I must be getting vaguely famous as I was sent (unsolicited) a copy of a new book by Maggie Mahar called Money-Driven Medicine. On Sunday it was reviewed in the Boston Globe, which fairly accurately portrayed it as an indictment of 30 years of corporate medicine. Here’s the Globe’s conclusion:
The core message of "Money-Driven Medicine" is that the quintessential doctor-patient relationship has been transformed by the requirements of corporate medicine into a retailer-consumer relationship, and every sector of the system is trying to sell its products and services to that consumer and reap profits for its stockholders.This market-driven system, Mahar shows, turns the law of supply and demand on its head. The competition generates excess supply, but that does not lead to less costly medical care. It is the cost of replicated facilities, equipment, products, and services, along with millions spent on marketing and advertising, that keep the cost of medical care in this country soaring
So unlike many others, as this was a book looking at my core topic, I read it cover to cover. It’s a good read and broadly accurate as a narrative. If I had to nitpick I’d complain that Mahar spends too much time quoting other people rather than telling the story herself. I got the impression that being a financial journalist who came to health care as a fresh topic, she was a little over-wowed by what she found — although I guess that means that
old middle-aged fogeys like me are too cynical about how badly people in the system behave. But at least the people she quotes at length like Jamie Robinson and Sheryl Scholnick are pretty sensible.
There were also one or two minor gems. I didn’t know that the AMA had a televised presentation opposing Medicare in 1962 immediately after JFK had a rally promoting it in Madison Square Garden—although it’s worth remembering that the AMA (and by extension most doctors) opposed Medicare and universal health insurance basically all through the 20th century. I also missed the fact that the SEC dropped an investigation into Bill Frist’s brothers conduct in the Columbia/HCA scandal immediately before the 2002 elections under pressure from the Administration—but that’s not exactly surprising.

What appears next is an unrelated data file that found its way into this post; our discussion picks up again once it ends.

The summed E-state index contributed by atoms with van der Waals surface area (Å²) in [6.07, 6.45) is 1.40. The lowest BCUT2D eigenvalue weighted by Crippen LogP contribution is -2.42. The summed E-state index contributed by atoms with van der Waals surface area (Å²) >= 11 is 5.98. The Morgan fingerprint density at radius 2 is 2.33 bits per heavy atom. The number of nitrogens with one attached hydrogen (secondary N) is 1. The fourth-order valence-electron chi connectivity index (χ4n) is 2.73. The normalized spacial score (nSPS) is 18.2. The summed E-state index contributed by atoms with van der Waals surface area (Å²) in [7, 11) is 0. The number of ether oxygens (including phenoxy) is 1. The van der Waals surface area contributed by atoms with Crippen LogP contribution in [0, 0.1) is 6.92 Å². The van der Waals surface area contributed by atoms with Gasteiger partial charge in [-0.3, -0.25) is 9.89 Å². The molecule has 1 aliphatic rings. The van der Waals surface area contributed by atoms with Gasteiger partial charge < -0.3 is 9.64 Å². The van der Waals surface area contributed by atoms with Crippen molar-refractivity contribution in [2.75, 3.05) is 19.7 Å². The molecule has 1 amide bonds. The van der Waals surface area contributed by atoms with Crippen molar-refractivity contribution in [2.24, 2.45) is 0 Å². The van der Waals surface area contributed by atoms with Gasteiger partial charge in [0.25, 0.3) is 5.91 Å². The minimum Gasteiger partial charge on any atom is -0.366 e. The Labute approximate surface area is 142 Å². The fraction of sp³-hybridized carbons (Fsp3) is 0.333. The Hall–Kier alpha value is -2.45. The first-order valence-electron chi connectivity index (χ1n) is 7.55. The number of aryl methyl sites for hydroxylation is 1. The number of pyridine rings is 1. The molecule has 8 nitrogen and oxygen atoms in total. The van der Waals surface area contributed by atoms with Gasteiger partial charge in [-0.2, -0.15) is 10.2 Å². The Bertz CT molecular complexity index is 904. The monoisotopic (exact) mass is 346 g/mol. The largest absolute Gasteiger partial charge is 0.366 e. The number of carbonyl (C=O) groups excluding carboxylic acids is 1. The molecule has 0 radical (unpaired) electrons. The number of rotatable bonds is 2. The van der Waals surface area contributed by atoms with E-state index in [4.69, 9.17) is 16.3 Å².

Overall it’s a pretty comprehensive review of the corporatization of the health care system, and probably a pretty good introduction for people who don’t understand health care much. Although I remember another other book very like it written in the 1980s (which I can’t remember the title of) which also decried the new world of the for-profit hospital chains and that was before the most recent round of Columbia/HCA and Tenet undertakings.
Where I disagree with Mahan is that the perversion of medicine by money is somehow a recent thing caused by Wall Street & corporate incentives — sure you could argue that it’s worse now, but the manipulation of the health care system for the ends of power and profit is as old as the economy. And the impact that has had on the quality and cost of medical care is just as crucial, as whatever Tenet, HCA or HealthSouth has been up to. Paul Starr and Michael Millenson wrote much better books about that in the 80s and 90s. On the human issues involved Jonathan Cohn has what promises to be an even more interesting book coming up (although I’ve only seen two chapters)
Meanwhile I’ve given the book to John Irvine, who’s a more recent arrival in health care than I am…so I hope that he’ll be able to do an interesting review later unclouded by my biased perspective.